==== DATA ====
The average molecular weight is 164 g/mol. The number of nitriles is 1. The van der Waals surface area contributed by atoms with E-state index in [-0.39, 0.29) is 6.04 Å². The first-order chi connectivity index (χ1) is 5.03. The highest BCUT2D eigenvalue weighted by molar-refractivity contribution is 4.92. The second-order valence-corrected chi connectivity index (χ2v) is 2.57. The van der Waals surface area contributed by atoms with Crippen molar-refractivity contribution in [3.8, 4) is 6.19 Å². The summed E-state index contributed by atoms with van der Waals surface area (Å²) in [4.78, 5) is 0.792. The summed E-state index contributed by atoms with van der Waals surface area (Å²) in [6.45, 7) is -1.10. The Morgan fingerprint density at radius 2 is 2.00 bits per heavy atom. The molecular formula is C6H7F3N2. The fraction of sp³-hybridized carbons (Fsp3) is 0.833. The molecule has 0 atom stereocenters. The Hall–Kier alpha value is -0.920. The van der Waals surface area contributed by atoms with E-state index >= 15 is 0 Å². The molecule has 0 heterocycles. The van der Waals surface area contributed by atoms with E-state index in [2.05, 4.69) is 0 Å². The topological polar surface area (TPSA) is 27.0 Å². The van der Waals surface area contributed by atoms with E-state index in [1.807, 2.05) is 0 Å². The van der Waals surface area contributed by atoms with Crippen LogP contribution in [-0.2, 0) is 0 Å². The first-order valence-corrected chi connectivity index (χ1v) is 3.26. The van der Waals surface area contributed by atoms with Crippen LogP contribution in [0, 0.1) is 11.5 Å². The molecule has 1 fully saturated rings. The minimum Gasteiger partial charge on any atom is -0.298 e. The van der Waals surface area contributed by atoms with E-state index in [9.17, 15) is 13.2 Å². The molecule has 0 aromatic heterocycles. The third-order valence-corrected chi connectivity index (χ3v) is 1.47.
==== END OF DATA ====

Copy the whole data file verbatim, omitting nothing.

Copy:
The average molecular weight is 164 g/mol. The number of nitriles is 1. The van der Waals surface area contributed by atoms with E-state index in [-0.39, 0.29) is 6.04 Å². The first-order chi connectivity index (χ1) is 5.03. The highest BCUT2D eigenvalue weighted by molar-refractivity contribution is 4.92. The second-order valence-corrected chi connectivity index (χ2v) is 2.57. The van der Waals surface area contributed by atoms with Crippen molar-refractivity contribution in [3.8, 4) is 6.19 Å². The summed E-state index contributed by atoms with van der Waals surface area (Å²) in [4.78, 5) is 0.792. The summed E-state index contributed by atoms with van der Waals surface area (Å²) in [6.45, 7) is -1.10. The Morgan fingerprint density at radius 2 is 2.00 bits per heavy atom. The molecular formula is C6H7F3N2. The fraction of sp³-hybridized carbons (Fsp3) is 0.833. The molecule has 0 atom stereocenters. The Hall–Kier alpha value is -0.920. The van der Waals surface area contributed by atoms with E-state index >= 15 is 0 Å². The molecule has 0 heterocycles. The van der Waals surface area contributed by atoms with E-state index in [2.05, 4.69) is 0 Å². The topological polar surface area (TPSA) is 27.0 Å². The van der Waals surface area contributed by atoms with E-state index in [1.807, 2.05) is 0 Å². The van der Waals surface area contributed by atoms with Crippen LogP contribution in [-0.2, 0) is 0 Å². The first-order valence-corrected chi connectivity index (χ1v) is 3.26. The van der Waals surface area contributed by atoms with Crippen LogP contribution in [0, 0.1) is 11.5 Å². The molecule has 1 fully saturated rings. The minimum Gasteiger partial charge on any atom is -0.298 e. The van der Waals surface area contributed by atoms with E-state index in [9.17, 15) is 13.2 Å². The molecule has 0 aromatic heterocycles. The third-order valence-corrected chi connectivity index (χ3v) is 1.47.